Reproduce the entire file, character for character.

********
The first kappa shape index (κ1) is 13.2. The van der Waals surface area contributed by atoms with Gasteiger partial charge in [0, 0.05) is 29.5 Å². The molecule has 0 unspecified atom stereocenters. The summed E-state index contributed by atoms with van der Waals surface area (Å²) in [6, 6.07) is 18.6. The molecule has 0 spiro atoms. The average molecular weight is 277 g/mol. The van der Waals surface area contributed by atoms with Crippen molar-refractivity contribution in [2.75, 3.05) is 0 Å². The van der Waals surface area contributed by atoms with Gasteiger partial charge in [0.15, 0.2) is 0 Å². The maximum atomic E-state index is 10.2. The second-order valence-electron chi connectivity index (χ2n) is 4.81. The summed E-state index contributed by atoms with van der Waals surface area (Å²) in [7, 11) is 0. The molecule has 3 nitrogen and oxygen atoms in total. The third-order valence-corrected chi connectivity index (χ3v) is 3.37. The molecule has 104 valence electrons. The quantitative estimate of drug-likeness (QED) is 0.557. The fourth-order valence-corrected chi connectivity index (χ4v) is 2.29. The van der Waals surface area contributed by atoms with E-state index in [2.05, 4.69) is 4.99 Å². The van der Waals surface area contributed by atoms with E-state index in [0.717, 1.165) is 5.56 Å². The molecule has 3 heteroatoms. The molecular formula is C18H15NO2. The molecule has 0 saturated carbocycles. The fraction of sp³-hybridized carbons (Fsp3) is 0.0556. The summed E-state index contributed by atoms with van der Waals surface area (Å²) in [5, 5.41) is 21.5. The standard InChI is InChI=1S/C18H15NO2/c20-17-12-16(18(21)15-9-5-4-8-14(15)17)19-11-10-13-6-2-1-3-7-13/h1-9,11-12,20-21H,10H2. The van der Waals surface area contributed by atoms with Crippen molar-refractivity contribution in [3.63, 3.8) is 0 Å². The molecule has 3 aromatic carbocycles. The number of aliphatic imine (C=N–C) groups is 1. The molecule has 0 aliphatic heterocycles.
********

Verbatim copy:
The first kappa shape index (κ1) is 13.2. The van der Waals surface area contributed by atoms with Gasteiger partial charge in [0, 0.05) is 29.5 Å². The molecule has 0 unspecified atom stereocenters. The summed E-state index contributed by atoms with van der Waals surface area (Å²) in [6, 6.07) is 18.6. The molecule has 0 spiro atoms. The average molecular weight is 277 g/mol. The van der Waals surface area contributed by atoms with Crippen molar-refractivity contribution in [2.75, 3.05) is 0 Å². The van der Waals surface area contributed by atoms with Gasteiger partial charge in [0.15, 0.2) is 0 Å². The maximum atomic E-state index is 10.2. The second-order valence-electron chi connectivity index (χ2n) is 4.81. The summed E-state index contributed by atoms with van der Waals surface area (Å²) in [7, 11) is 0. The molecule has 3 nitrogen and oxygen atoms in total. The third-order valence-corrected chi connectivity index (χ3v) is 3.37. The molecule has 104 valence electrons. The quantitative estimate of drug-likeness (QED) is 0.557. The fourth-order valence-corrected chi connectivity index (χ4v) is 2.29. The van der Waals surface area contributed by atoms with E-state index in [2.05, 4.69) is 4.99 Å². The van der Waals surface area contributed by atoms with E-state index in [0.717, 1.165) is 5.56 Å². The molecule has 3 heteroatoms. The molecular formula is C18H15NO2. The molecule has 0 saturated carbocycles. The fraction of sp³-hybridized carbons (Fsp3) is 0.0556. The summed E-state index contributed by atoms with van der Waals surface area (Å²) in [5, 5.41) is 21.5. The standard InChI is InChI=1S/C18H15NO2/c20-17-12-16(18(21)15-9-5-4-8-14(15)17)19-11-10-13-6-2-1-3-7-13/h1-9,11-12,20-21H,10H2. The van der Waals surface area contributed by atoms with Crippen molar-refractivity contribution in [3.63, 3.8) is 0 Å². The molecule has 3 aromatic carbocycles. The number of aliphatic imine (C=N–C) groups is 1. The molecule has 0 aliphatic heterocycles.